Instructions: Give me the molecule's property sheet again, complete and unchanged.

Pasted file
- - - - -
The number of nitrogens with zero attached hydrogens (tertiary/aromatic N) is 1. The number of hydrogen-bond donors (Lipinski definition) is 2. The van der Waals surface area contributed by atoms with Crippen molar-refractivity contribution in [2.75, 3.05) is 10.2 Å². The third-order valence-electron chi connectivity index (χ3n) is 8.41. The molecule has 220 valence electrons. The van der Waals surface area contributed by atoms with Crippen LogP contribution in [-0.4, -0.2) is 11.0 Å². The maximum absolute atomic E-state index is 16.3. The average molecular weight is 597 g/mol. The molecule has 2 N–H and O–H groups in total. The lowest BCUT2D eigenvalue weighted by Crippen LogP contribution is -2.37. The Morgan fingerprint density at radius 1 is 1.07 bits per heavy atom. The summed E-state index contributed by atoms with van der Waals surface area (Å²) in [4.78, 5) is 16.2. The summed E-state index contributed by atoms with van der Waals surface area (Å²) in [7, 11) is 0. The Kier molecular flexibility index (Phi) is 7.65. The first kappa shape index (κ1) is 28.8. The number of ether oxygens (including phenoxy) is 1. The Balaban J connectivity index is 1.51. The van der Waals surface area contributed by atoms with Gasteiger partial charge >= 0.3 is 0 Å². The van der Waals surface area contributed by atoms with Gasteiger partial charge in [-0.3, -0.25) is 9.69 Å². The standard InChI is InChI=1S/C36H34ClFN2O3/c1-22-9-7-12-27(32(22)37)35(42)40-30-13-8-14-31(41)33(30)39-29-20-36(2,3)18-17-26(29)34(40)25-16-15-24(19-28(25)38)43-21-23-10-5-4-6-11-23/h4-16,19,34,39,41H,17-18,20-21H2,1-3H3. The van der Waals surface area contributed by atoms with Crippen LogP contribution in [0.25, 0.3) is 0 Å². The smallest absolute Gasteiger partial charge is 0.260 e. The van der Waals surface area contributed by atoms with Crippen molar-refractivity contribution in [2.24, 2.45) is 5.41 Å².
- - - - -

The number of nitrogens with zero attached hydrogens (tertiary/aromatic N) is 1. The number of hydrogen-bond donors (Lipinski definition) is 2. The van der Waals surface area contributed by atoms with Crippen molar-refractivity contribution in [2.75, 3.05) is 10.2 Å². The third-order valence-electron chi connectivity index (χ3n) is 8.41. The molecule has 220 valence electrons. The van der Waals surface area contributed by atoms with Crippen LogP contribution in [-0.4, -0.2) is 11.0 Å². The maximum absolute atomic E-state index is 16.3. The average molecular weight is 597 g/mol. The molecule has 2 N–H and O–H groups in total. The lowest BCUT2D eigenvalue weighted by Crippen LogP contribution is -2.37. The Morgan fingerprint density at radius 1 is 1.07 bits per heavy atom. The summed E-state index contributed by atoms with van der Waals surface area (Å²) in [4.78, 5) is 16.2. The summed E-state index contributed by atoms with van der Waals surface area (Å²) in [7, 11) is 0. The Kier molecular flexibility index (Phi) is 7.65. The first kappa shape index (κ1) is 28.8. The number of ether oxygens (including phenoxy) is 1. The Balaban J connectivity index is 1.51. The van der Waals surface area contributed by atoms with Gasteiger partial charge >= 0.3 is 0 Å². The van der Waals surface area contributed by atoms with Gasteiger partial charge in [-0.3, -0.25) is 9.69 Å². The standard InChI is InChI=1S/C36H34ClFN2O3/c1-22-9-7-12-27(32(22)37)35(42)40-30-13-8-14-31(41)33(30)39-29-20-36(2,3)18-17-26(29)34(40)25-16-15-24(19-28(25)38)43-21-23-10-5-4-6-11-23/h4-16,19,34,39,41H,17-18,20-21H2,1-3H3. The van der Waals surface area contributed by atoms with Crippen LogP contribution in [0.25, 0.3) is 0 Å². The smallest absolute Gasteiger partial charge is 0.260 e. The van der Waals surface area contributed by atoms with Crippen molar-refractivity contribution in [2.24, 2.45) is 5.41 Å².